Dementia is a chronic or persistent disorder of the mental processes caused by brain disease or injury and marked by the loss of cognitive functioning and behavioral abilities to such an extent that it interferes with a person's daily life and activities. These functions include memory, language skills, visual perception, reasoning, problem solving, self-management, personality, and the ability to focus, control emotions, and pay attention.
Dementia is a general term for a decline in mental ability, which means that it ranges in severity from the mildest stage, when it is just beginning to affect a person's functioning, to the most severe stage, when the person must depend completely on others for basic activities of living. Memory loss is an example of the type of cognitive impairment dementia causes.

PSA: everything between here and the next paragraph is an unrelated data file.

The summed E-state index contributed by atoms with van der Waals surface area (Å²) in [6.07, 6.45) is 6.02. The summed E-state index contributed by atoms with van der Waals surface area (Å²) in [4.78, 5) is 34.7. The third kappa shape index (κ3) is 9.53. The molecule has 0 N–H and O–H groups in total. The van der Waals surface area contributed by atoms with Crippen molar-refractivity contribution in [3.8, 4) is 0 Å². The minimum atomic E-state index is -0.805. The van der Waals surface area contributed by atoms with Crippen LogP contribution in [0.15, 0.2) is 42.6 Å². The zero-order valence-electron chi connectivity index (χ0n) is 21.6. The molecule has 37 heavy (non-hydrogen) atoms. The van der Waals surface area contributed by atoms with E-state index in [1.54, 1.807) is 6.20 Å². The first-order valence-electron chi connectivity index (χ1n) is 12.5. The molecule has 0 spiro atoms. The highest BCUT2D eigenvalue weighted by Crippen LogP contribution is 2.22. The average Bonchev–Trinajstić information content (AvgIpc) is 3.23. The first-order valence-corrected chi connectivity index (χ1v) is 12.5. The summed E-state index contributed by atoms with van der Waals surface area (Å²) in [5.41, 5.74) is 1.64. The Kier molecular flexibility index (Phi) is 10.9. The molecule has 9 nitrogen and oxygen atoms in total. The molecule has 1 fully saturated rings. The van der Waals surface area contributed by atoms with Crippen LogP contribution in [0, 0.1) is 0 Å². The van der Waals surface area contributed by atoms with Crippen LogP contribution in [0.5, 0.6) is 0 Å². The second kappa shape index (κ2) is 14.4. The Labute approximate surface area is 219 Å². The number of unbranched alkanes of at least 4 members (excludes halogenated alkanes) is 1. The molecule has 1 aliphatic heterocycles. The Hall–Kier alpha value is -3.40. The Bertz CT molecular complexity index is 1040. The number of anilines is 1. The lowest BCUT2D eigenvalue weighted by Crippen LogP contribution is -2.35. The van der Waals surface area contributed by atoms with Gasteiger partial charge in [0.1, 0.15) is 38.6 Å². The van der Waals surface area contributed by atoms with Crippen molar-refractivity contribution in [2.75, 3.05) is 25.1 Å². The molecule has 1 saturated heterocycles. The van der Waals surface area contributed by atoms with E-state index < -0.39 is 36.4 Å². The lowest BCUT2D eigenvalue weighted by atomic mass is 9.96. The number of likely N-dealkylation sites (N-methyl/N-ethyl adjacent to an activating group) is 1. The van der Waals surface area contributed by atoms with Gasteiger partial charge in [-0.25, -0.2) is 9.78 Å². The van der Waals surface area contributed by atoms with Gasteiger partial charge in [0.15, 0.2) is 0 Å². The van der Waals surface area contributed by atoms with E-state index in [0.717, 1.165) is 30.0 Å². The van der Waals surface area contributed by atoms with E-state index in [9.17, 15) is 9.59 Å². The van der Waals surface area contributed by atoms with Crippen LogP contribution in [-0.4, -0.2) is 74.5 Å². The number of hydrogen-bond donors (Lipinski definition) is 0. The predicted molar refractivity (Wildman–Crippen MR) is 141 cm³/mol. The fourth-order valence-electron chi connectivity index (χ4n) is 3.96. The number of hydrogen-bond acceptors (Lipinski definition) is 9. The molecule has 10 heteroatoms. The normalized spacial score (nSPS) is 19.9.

Alzheimer's is the most common type of dementia.
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For diagnostic and assessment purposes, it is important to note that The Diagnostic and Statistical Manual of Mental Health Disorders, Fifth Edition (DSM-V) no longer uses the term dementia, but uses the term Major Neurocognitive Disorder.